This article focuses on two Supreme Court decisions (Planned Parenthood v. Danforth and Bellotti v. Baird) in which the Court redefined the entire conception of children's rights. The article suggests that the Supreme Court used a construct of children's constitutional "rights" to restrict the rights of children. By doing so, the Court decisively derailed an incipient children's rights movement that had the potential to liberate children from the dominion of adults. In Danforth, the Court considered for the first time the constitutionality of a state statute that contained a mandatory parental consent provision. The Court struck down that part of the statute that prohibited unmarried minors from procuring abortions during the first trimester of their pregnancies without a parent's consent. Magisterially declaring that "minors as well as adults are protected by the Constitution and possess constitutional rights," five members of the Court concluded that a state could not subject a minor's choice to terminate her pregnancy to a parent's absolute veto "without a sufficient justification for the restriction."
Even though Danforth has never been overruled, this article seeks to demonstrate that current law does not afford minors a constitutional right to terminate a pregnancy. Ever since Danforth, commentators have attempted to develop a coherent theory of the constitutional rights of children by treating the adolescent abortion cases as if they advanced children's constitutional rights. For the most part, these commentators have failed. But the failure did not stem from any deficit in reasoning. Rather, the fault lay with the underlying premise: that those cases do advance children's constitutional rights. The article's principal thesis is that these abortion cases are not really about constitutional rights of children in the first place.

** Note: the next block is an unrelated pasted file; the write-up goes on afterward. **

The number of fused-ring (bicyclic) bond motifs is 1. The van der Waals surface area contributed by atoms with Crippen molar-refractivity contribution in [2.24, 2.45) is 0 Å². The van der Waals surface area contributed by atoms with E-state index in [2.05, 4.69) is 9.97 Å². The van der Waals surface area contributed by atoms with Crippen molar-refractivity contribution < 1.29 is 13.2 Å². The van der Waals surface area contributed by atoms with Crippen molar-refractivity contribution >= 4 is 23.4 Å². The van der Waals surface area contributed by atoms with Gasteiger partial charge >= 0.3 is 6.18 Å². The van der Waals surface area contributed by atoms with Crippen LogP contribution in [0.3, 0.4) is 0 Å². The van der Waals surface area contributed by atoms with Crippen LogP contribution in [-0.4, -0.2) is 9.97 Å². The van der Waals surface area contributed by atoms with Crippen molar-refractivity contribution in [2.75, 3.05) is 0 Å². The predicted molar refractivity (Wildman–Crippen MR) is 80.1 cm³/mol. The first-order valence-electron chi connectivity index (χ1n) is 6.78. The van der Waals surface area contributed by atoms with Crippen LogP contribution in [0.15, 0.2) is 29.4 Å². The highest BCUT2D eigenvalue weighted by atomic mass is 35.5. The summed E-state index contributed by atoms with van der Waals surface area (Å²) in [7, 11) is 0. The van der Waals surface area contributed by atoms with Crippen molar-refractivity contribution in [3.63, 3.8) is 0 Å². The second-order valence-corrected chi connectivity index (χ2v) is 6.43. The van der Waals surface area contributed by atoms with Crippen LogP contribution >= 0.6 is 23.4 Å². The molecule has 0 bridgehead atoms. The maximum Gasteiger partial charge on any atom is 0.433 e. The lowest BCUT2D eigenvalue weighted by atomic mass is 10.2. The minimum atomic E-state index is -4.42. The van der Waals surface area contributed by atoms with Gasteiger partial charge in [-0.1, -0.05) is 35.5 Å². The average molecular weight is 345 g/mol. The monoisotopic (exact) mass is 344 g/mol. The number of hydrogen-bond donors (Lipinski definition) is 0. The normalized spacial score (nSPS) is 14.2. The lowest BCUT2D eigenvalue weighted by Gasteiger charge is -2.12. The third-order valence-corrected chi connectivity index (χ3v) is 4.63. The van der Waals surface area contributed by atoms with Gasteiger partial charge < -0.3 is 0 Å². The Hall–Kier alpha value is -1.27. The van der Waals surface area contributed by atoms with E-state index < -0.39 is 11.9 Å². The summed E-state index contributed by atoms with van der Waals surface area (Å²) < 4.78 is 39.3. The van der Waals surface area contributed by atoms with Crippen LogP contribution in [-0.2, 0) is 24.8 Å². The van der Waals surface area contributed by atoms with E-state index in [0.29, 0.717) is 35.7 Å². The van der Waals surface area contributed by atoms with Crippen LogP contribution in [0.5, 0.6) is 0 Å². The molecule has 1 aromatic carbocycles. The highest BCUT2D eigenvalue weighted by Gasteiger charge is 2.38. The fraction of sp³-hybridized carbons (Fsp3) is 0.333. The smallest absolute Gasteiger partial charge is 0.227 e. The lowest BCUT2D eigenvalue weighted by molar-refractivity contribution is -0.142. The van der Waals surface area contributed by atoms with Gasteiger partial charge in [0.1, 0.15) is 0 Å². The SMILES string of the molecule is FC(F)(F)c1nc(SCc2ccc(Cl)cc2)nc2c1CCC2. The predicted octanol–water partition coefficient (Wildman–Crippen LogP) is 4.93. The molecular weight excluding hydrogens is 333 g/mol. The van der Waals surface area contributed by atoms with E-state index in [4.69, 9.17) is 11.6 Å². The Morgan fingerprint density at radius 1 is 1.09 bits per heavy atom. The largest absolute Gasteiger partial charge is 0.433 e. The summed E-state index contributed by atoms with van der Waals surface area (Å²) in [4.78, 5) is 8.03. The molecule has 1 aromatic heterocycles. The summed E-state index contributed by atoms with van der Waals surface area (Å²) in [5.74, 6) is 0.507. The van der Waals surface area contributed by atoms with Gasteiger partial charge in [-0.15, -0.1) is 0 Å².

Much flows from this. If correct, this would require a substantial reappraisal of the broader tapestry of constitutional rights of children. The larger network of doctrine and constitutional theory lacks a consistency which in no small part is the consequence of classifying the abortion cases within the subject of constitutional rights. Ultimately, we will be able to identify a more coherent theory of children's rights if we are able to categorize the abortion cases correctly. The article finally seeks to demonstrate that the abortion decisions are best understood as a conservative Court's efforts to create rules that allow pregnant minors to obtain abortions while ensuring that those rules will not be used to advance children's claims for greater constitutional rights in other areas of the law.
"Minor Rights: The Adolescent Abortion Cases,"
Hofstra Law Review: Vol. 30:
3, Article 1.
Available at: https://scholarlycommons.law.hofstra.edu/hlr/vol30/iss3/1